The killing of Kazufumi Hatanaka, the manager of the Nagoya branch of Sumitomo Bank, follows a series of gangland attacks on Sumitomo and a scandal-plagued subsidiary, Itoman Corporation. It is also the latest vicious twist in the saga of bad debts following Japan's free-spending years at the end of the 1980s; for Mr Hatanaka was the third Japanese executive to be shot dead in the space of 12 months. Police suspect the deaths were ordered by the yakuza, Japan's organised crime syndicates, and a number of top executives are now receiving police protection.
Mr Hatanaka, 54, was found by his neighbour in the corridor outside his apartment, shot through the head. There were no signs of a struggle. Police are investigating how the killer got past the building's security system.
Bankruptcies and soaring debts caused by the recession, and a change of tactics by the yakuza, have brought extortion, terror and death threats into the mainstream of Japanese business. The yakuza, who had traditionally concentrated on gambling and prostitution, began strong-arming their way into legitimate business in the 1980s, accumulating huge debts from property and stock speculation. As the banks try to retrieve what might be as much as pounds 300bn in bad debts, the yakuza have been fighting back.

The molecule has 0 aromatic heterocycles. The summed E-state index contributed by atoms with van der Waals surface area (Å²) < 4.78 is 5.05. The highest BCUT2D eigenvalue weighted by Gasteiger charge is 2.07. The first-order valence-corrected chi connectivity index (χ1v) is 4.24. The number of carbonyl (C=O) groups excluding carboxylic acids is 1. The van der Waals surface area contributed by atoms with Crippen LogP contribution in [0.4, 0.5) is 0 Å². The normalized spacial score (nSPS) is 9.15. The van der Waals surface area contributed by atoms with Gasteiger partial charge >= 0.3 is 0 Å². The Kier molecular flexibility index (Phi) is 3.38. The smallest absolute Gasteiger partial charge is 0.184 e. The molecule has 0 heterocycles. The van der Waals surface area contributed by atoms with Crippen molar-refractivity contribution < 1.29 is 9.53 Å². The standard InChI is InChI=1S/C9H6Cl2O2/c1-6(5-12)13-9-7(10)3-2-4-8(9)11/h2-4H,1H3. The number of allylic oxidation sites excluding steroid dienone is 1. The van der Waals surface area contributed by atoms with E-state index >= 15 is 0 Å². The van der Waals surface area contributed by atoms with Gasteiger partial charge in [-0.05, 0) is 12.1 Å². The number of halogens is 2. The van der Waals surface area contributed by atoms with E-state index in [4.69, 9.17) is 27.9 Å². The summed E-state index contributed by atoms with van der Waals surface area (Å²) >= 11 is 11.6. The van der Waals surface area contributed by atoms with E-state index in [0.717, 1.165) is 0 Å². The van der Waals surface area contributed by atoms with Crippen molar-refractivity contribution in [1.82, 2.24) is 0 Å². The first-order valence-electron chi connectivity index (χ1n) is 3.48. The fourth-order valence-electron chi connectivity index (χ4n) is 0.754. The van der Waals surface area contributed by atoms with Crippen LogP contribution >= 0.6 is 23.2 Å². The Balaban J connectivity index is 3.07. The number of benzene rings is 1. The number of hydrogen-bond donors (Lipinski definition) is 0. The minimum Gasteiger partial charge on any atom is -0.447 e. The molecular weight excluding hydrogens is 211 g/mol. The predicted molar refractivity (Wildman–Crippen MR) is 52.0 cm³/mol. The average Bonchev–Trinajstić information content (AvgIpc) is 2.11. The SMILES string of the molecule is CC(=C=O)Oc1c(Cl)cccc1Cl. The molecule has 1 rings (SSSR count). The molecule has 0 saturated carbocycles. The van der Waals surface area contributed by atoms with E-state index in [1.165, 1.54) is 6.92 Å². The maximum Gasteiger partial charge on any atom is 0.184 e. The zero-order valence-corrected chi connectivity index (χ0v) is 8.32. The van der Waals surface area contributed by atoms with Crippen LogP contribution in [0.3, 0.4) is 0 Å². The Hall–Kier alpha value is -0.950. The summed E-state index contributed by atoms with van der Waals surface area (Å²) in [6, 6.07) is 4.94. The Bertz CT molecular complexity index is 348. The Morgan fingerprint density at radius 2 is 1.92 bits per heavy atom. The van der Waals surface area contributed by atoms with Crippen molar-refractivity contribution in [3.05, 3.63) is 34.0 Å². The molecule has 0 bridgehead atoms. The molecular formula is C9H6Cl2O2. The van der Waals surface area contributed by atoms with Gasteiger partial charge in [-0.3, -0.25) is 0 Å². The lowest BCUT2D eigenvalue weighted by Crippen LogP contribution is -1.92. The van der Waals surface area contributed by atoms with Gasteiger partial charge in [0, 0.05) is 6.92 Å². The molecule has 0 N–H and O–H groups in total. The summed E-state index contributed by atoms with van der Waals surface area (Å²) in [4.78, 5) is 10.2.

Sumitomo's troubles are thought to come from a scandal involving Itoman, a textile firm allied to the group. It began reckless investments in the property and art markets in the 'bubble years' of the 1980s. Later it emerged that the board of directors had been infiltrated by yakuza. In December 1992 Sumitomo stepped in, taking over Itoman and putting its debts in order. As the yakuza were evicted from the business, the intimidation began. Last year there were 22 attacks on Sumitomo managers' houses and the bank's president has received three death threats. A bank spokesman yesterday said: 'We will have to wait for the results of the police investigation' before knowing if Mr Hatanaka's death was linked to these incidents.Reuse content